Chronic wasting disease cases on the rise in North Dakota
BISMARCK, N.D. (AP) — North Dakota wildlife officials say chronic wasting diseases is growing significantly in the state’s deer herd with eight additional cases discovered after the fall deer hunt.
The state Game and Fish Department says that brings the number of confirmed cases in hunted deer to 24 since 2009 when CWD was first found in the state.
CWD is a contagious neurological disease affecting deer, elk and moose. It results in emaciation and death.
Infected deer have been found in south central, west central and northwestern North Dakota hunting units. It was not detected in any deer harvested in eastern North Dakota.
No elk or moose in the state have tested positive.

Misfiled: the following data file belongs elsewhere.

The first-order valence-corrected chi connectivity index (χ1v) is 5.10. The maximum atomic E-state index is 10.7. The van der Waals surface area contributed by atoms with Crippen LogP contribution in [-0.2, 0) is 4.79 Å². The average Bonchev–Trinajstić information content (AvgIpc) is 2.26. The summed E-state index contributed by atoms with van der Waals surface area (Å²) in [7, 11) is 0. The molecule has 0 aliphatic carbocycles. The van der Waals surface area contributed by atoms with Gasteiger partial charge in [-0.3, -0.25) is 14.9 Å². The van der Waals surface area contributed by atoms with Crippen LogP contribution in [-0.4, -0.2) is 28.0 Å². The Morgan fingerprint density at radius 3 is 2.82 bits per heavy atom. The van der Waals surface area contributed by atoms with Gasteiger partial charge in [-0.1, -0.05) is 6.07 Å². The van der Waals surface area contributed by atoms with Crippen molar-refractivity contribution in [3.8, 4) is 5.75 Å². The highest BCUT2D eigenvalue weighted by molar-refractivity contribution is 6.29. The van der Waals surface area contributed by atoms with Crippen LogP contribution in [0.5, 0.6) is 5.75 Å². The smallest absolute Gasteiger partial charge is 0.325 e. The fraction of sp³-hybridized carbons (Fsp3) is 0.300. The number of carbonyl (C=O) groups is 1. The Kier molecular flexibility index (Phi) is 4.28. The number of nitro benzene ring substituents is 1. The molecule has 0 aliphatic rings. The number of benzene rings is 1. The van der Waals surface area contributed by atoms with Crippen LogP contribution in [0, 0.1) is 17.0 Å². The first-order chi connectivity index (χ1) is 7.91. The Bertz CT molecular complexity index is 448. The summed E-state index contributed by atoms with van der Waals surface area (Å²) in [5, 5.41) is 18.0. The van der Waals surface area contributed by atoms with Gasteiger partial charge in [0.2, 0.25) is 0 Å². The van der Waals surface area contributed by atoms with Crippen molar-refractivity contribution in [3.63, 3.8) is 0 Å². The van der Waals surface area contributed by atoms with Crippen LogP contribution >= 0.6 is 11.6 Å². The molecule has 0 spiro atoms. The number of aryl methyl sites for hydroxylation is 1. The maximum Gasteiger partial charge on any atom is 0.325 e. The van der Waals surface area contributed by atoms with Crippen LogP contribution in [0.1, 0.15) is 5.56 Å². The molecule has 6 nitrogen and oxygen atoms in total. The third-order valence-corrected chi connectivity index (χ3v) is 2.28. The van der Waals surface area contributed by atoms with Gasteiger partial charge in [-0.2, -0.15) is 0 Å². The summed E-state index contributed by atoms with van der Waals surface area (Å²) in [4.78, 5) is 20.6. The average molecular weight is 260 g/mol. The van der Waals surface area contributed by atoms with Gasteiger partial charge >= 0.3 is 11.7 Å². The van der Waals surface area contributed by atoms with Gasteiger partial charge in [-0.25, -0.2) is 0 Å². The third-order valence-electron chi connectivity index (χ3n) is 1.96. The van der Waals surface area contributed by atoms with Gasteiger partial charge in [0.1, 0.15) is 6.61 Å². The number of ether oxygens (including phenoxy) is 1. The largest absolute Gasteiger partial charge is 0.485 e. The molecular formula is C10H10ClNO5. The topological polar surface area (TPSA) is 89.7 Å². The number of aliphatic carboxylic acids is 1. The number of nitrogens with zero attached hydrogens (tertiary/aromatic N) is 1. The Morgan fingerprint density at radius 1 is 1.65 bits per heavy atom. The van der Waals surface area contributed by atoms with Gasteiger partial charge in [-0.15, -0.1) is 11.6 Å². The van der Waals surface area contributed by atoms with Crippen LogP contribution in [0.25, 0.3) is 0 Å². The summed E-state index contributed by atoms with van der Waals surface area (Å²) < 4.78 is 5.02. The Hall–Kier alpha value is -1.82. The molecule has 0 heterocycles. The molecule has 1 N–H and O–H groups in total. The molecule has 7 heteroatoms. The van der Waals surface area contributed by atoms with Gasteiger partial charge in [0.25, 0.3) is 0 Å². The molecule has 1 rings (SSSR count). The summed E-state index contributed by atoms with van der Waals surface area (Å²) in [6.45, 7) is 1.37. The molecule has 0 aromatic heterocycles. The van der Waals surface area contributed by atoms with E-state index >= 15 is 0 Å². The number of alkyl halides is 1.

“Overall, we could probably live with these current infection rates long-term, but they suggest an upward trend and we’ve certainly seen an expansion in the known distribution of the disease,” Charlie Bahnson, a department wildlife veterinarian. “We need to continue to try to limit the spread within our herds as best as we can.”
The state bans baiting in infected hunting units and some neighboring units and restricts movement of deer parts from those units and other states where CWD is present.